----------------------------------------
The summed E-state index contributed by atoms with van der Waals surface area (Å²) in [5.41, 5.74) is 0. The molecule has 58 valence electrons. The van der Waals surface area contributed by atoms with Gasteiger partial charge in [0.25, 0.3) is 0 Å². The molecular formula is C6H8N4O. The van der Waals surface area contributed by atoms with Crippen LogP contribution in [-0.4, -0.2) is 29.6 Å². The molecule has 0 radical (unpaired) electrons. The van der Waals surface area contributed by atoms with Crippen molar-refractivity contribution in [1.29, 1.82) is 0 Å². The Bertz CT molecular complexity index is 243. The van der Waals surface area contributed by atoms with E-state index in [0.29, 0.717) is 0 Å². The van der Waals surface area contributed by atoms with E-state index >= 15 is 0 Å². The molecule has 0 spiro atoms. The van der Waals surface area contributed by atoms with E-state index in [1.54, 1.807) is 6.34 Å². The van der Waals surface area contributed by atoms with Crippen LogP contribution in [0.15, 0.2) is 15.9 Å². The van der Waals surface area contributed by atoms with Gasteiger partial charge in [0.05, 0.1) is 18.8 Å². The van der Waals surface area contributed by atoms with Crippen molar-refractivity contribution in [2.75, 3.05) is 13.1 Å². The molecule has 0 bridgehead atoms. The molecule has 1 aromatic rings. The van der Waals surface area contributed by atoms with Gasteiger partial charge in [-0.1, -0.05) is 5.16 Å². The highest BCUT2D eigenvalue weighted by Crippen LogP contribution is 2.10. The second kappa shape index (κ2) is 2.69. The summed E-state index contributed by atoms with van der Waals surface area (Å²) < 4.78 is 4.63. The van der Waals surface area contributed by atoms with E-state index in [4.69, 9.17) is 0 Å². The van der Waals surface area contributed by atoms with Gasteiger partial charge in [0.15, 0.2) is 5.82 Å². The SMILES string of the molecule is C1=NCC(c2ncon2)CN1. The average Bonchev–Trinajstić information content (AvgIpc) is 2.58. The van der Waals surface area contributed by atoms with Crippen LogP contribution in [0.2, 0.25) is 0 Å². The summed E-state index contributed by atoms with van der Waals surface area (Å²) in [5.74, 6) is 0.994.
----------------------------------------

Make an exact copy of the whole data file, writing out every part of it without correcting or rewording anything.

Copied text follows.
The summed E-state index contributed by atoms with van der Waals surface area (Å²) in [5.41, 5.74) is 0. The molecule has 58 valence electrons. The van der Waals surface area contributed by atoms with Gasteiger partial charge in [0.25, 0.3) is 0 Å². The molecular formula is C6H8N4O. The van der Waals surface area contributed by atoms with Crippen LogP contribution in [-0.4, -0.2) is 29.6 Å². The molecule has 0 radical (unpaired) electrons. The van der Waals surface area contributed by atoms with Crippen molar-refractivity contribution in [1.29, 1.82) is 0 Å². The Bertz CT molecular complexity index is 243. The van der Waals surface area contributed by atoms with E-state index in [0.29, 0.717) is 0 Å². The van der Waals surface area contributed by atoms with E-state index >= 15 is 0 Å². The molecule has 0 spiro atoms. The van der Waals surface area contributed by atoms with E-state index in [1.54, 1.807) is 6.34 Å². The van der Waals surface area contributed by atoms with Crippen LogP contribution in [0.15, 0.2) is 15.9 Å². The van der Waals surface area contributed by atoms with Gasteiger partial charge in [0.05, 0.1) is 18.8 Å². The van der Waals surface area contributed by atoms with Crippen molar-refractivity contribution in [2.75, 3.05) is 13.1 Å². The molecule has 0 bridgehead atoms. The molecule has 1 aromatic rings. The van der Waals surface area contributed by atoms with Gasteiger partial charge in [-0.1, -0.05) is 5.16 Å². The highest BCUT2D eigenvalue weighted by Crippen LogP contribution is 2.10. The second kappa shape index (κ2) is 2.69. The summed E-state index contributed by atoms with van der Waals surface area (Å²) < 4.78 is 4.63. The van der Waals surface area contributed by atoms with E-state index in [4.69, 9.17) is 0 Å². The van der Waals surface area contributed by atoms with Gasteiger partial charge in [0.15, 0.2) is 5.82 Å². The SMILES string of the molecule is C1=NCC(c2ncon2)CN1. The average Bonchev–Trinajstić information content (AvgIpc) is 2.58. The van der Waals surface area contributed by atoms with Crippen LogP contribution in [0.2, 0.25) is 0 Å². The summed E-state index contributed by atoms with van der Waals surface area (Å²) in [5.74, 6) is 0.994.